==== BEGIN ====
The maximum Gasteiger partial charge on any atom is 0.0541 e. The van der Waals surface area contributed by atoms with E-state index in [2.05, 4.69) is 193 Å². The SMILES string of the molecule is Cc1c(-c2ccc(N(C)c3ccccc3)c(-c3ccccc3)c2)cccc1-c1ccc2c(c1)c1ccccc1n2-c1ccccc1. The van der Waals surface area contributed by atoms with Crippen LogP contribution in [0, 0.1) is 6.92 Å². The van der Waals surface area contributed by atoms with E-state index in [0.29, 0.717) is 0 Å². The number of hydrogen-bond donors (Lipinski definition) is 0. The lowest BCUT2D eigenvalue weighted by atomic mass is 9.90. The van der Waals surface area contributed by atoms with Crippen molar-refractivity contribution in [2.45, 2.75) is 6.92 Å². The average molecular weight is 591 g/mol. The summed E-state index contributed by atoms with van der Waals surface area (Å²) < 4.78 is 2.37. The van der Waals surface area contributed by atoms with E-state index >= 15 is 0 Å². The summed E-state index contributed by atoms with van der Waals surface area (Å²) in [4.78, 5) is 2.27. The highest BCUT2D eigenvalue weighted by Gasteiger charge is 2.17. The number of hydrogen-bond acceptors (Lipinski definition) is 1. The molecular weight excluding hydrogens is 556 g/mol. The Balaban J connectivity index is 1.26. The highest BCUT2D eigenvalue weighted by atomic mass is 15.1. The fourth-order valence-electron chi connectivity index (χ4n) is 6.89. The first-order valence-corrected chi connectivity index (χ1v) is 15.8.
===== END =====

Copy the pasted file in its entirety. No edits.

The maximum Gasteiger partial charge on any atom is 0.0541 e. The van der Waals surface area contributed by atoms with E-state index in [2.05, 4.69) is 193 Å². The SMILES string of the molecule is Cc1c(-c2ccc(N(C)c3ccccc3)c(-c3ccccc3)c2)cccc1-c1ccc2c(c1)c1ccccc1n2-c1ccccc1. The van der Waals surface area contributed by atoms with Crippen LogP contribution in [0, 0.1) is 6.92 Å². The van der Waals surface area contributed by atoms with E-state index in [0.29, 0.717) is 0 Å². The number of hydrogen-bond donors (Lipinski definition) is 0. The lowest BCUT2D eigenvalue weighted by atomic mass is 9.90. The van der Waals surface area contributed by atoms with Crippen molar-refractivity contribution in [2.45, 2.75) is 6.92 Å². The average molecular weight is 591 g/mol. The summed E-state index contributed by atoms with van der Waals surface area (Å²) < 4.78 is 2.37. The van der Waals surface area contributed by atoms with E-state index >= 15 is 0 Å². The summed E-state index contributed by atoms with van der Waals surface area (Å²) in [4.78, 5) is 2.27. The highest BCUT2D eigenvalue weighted by Gasteiger charge is 2.17. The number of hydrogen-bond acceptors (Lipinski definition) is 1. The molecular weight excluding hydrogens is 556 g/mol. The Balaban J connectivity index is 1.26. The highest BCUT2D eigenvalue weighted by atomic mass is 15.1. The fourth-order valence-electron chi connectivity index (χ4n) is 6.89. The first-order valence-corrected chi connectivity index (χ1v) is 15.8.